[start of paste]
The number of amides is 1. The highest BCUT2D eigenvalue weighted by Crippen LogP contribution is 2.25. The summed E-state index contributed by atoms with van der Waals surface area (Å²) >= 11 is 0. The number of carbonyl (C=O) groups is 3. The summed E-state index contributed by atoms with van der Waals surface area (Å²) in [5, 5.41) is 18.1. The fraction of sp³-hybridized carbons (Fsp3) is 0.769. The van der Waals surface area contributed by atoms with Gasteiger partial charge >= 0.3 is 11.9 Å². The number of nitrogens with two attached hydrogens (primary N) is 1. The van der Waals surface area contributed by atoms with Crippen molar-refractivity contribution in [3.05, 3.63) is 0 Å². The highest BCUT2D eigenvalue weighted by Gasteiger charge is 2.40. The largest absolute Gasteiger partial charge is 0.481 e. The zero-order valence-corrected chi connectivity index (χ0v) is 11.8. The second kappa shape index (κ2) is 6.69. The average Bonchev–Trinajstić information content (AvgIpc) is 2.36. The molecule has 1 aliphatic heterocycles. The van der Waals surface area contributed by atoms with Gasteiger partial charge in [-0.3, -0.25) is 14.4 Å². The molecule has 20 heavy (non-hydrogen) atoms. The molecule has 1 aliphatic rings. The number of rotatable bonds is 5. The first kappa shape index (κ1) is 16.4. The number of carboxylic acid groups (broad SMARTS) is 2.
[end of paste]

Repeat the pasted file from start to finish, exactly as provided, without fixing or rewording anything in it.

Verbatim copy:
The number of amides is 1. The highest BCUT2D eigenvalue weighted by Crippen LogP contribution is 2.25. The summed E-state index contributed by atoms with van der Waals surface area (Å²) >= 11 is 0. The number of carbonyl (C=O) groups is 3. The summed E-state index contributed by atoms with van der Waals surface area (Å²) in [5, 5.41) is 18.1. The fraction of sp³-hybridized carbons (Fsp3) is 0.769. The van der Waals surface area contributed by atoms with Gasteiger partial charge >= 0.3 is 11.9 Å². The number of nitrogens with two attached hydrogens (primary N) is 1. The van der Waals surface area contributed by atoms with Crippen molar-refractivity contribution in [3.05, 3.63) is 0 Å². The highest BCUT2D eigenvalue weighted by Gasteiger charge is 2.40. The largest absolute Gasteiger partial charge is 0.481 e. The zero-order valence-corrected chi connectivity index (χ0v) is 11.8. The second kappa shape index (κ2) is 6.69. The average Bonchev–Trinajstić information content (AvgIpc) is 2.36. The molecule has 1 aliphatic heterocycles. The van der Waals surface area contributed by atoms with Gasteiger partial charge in [-0.3, -0.25) is 14.4 Å². The molecule has 20 heavy (non-hydrogen) atoms. The molecule has 1 aliphatic rings. The number of rotatable bonds is 5. The first kappa shape index (κ1) is 16.4. The number of carboxylic acid groups (broad SMARTS) is 2.